Satay or sate is a dish of skewered and grilled meats, served with a sauce. Contrary to popular belief that Satay originated from Thailand, it is actually an Indonesian dish. In the early 19th century, after the influx of Arab immigrants in Indonesia, it is believed that Satay is the invention of the Javanese street vendors.

While the most common meat used for a Satay is chicken (Satay Ayam), there are other meats that you may want to try. You can ask if there is mutton (Satay Kambing), beef tripe (Satay Lembu), beef intestine (Satay Perut). The more creative types are pork, fish, shrimp or squid. If you are more to the exotic side, you can try turtle, crocodile and even snake meat.

To add to the flavor, the meat is marinated before it is grilled over coals. It is an affordable dish that is usually eaten together with delicious and spicy peanut sauce. The dish has its characteristic yellow color because of the used of Turmeric to marinate Satay. Other than peanut sauce, Satay may be served with onions and cucumbers, not forgetting ketupat (rice cakes).

Since the 1940s, Satay is one of the earliest foods in Singapore. Before the city was developed to what it is today, it was sold on makeshift roadside stalls and pushcarts. Due to the concerns over public health, Satay stalls at Beach Road during the 1950s became know as the Satay Club. When it moved to the Esplanade Park in the 1960s, the Satay Club became a major tourist attraction in Singapore. Although, the Satay club is no longer where it was, without a doubt, it is defined how Satay is served in Singapore since then. It used to be a popular nightspot despite most hawker stalls and modern food courts, including upscale restaurants had Satay in their menu at any time of the day.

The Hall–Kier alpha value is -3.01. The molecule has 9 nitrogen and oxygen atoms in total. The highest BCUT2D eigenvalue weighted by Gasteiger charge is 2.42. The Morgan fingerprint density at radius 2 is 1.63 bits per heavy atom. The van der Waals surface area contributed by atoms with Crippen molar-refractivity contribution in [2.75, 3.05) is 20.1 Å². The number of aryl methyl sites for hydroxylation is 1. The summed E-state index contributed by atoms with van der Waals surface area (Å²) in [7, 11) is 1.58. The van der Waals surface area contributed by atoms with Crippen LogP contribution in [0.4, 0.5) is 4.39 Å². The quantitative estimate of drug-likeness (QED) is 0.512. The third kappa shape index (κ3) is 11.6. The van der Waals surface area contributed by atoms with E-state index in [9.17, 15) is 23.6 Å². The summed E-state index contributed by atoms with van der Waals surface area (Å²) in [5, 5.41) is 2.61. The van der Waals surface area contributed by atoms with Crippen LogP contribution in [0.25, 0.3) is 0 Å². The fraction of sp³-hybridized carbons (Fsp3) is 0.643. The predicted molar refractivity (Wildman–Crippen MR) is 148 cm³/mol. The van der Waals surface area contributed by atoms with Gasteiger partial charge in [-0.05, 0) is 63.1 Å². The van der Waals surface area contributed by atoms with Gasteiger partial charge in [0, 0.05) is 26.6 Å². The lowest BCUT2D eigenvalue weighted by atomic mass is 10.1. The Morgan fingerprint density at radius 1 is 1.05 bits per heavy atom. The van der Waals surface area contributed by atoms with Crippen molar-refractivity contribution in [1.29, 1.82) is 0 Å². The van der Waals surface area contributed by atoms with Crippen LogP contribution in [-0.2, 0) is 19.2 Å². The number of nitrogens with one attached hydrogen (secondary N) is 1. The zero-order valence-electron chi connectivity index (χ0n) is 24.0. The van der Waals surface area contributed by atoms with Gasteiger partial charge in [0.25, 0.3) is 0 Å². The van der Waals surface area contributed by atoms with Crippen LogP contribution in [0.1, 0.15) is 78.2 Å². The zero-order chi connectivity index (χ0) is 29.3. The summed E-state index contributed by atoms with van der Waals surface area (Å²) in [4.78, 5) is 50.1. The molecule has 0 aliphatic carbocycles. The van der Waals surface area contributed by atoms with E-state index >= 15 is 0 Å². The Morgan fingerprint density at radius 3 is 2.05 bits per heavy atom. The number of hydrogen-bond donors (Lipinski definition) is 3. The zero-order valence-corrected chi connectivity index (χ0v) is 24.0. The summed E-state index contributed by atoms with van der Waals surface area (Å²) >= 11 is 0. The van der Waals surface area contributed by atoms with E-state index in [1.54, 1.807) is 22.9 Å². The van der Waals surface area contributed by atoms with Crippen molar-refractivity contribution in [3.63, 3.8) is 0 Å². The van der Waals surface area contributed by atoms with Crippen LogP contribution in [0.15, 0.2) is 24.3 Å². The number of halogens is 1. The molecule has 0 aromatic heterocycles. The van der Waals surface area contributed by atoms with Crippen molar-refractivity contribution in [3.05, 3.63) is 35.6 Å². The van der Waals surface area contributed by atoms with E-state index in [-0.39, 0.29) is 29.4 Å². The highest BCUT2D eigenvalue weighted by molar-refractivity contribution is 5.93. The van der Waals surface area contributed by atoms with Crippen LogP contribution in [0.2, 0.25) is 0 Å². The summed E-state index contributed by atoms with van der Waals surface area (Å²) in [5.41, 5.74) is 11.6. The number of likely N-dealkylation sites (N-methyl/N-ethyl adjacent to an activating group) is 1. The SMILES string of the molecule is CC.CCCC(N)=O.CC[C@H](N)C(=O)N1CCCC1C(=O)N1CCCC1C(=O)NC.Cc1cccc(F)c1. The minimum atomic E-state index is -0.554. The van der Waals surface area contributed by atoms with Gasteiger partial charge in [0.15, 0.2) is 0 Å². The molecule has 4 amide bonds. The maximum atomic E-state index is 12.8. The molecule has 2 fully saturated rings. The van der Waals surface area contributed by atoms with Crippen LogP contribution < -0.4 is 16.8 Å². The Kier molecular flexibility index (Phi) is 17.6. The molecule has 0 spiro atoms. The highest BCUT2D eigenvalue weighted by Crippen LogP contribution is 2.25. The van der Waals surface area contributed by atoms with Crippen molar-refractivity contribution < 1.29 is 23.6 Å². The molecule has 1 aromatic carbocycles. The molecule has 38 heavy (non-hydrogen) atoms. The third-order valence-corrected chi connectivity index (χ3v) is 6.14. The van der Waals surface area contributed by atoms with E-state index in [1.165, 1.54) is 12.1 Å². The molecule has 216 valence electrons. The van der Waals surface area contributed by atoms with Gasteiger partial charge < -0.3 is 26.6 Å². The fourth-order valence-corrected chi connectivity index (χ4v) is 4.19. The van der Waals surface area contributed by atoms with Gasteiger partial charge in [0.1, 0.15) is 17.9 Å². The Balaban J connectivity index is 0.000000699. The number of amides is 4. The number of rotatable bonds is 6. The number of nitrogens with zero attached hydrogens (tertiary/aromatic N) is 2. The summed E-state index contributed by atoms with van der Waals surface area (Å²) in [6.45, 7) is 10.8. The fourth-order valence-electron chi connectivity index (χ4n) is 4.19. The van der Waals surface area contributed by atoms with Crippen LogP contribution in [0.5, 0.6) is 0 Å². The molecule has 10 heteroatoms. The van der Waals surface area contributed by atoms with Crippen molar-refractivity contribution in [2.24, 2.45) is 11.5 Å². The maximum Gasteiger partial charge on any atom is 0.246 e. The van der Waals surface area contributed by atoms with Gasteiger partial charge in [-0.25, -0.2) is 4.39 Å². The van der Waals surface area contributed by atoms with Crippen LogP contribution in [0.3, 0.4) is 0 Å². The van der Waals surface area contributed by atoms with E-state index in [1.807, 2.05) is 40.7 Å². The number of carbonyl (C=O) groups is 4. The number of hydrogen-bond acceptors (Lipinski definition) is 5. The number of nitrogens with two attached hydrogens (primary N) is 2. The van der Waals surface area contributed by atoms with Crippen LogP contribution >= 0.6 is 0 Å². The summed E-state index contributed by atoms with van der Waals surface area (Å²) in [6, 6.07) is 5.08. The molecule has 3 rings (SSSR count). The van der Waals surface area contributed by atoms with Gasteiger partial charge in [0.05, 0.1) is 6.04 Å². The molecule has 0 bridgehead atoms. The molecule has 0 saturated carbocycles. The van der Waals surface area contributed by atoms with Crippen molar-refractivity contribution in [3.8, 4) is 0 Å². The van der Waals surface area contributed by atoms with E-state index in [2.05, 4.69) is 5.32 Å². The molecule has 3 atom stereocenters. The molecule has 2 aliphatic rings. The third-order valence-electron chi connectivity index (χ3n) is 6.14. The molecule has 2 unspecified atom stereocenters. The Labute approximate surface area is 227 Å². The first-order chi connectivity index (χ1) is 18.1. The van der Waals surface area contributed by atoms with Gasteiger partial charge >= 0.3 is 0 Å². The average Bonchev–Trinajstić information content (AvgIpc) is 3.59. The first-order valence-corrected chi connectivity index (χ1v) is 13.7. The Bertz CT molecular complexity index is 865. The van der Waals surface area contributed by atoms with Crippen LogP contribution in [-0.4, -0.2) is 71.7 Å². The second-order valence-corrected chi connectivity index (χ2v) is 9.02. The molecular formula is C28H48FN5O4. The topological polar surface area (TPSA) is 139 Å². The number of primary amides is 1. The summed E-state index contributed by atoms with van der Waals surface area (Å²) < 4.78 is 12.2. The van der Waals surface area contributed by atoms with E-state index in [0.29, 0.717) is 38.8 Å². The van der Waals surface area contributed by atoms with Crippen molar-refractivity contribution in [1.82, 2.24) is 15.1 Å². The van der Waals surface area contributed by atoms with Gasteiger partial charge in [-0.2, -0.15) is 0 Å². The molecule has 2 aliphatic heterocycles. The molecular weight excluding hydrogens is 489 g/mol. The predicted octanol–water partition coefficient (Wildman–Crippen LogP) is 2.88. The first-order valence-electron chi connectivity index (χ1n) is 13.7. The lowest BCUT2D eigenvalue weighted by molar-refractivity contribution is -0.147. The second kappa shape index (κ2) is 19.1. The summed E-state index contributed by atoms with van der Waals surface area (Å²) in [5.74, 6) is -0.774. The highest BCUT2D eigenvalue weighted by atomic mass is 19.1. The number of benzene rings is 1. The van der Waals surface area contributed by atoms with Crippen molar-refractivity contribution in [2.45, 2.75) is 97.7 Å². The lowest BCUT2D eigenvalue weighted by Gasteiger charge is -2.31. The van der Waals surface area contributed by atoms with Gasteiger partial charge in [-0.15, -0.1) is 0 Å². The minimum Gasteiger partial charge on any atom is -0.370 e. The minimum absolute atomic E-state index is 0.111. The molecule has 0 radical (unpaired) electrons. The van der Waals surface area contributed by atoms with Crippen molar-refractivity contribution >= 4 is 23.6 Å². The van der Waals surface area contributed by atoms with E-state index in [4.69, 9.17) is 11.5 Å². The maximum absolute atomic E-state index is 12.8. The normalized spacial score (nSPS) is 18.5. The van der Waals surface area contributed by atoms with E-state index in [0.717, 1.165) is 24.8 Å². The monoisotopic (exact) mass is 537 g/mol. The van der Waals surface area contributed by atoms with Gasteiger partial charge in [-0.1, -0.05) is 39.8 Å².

Several stalls from the original Satay Club have moved to Sembawang, the north of the city although the name has been transferred to the Clarke Quay site. Lau Pa Sat has become the tourist hotspot. The stalls at Lau Pa Sat occupy Boon Tat Street, when it is closed to vehicular traffic to serve this purpose. It clearly mimics the “al fresco” concept, of its previous establishments. Other popular places that serves great Satay are, Newton Food Centre, East Coast Park Seafood Centre and Toa Payoh Central.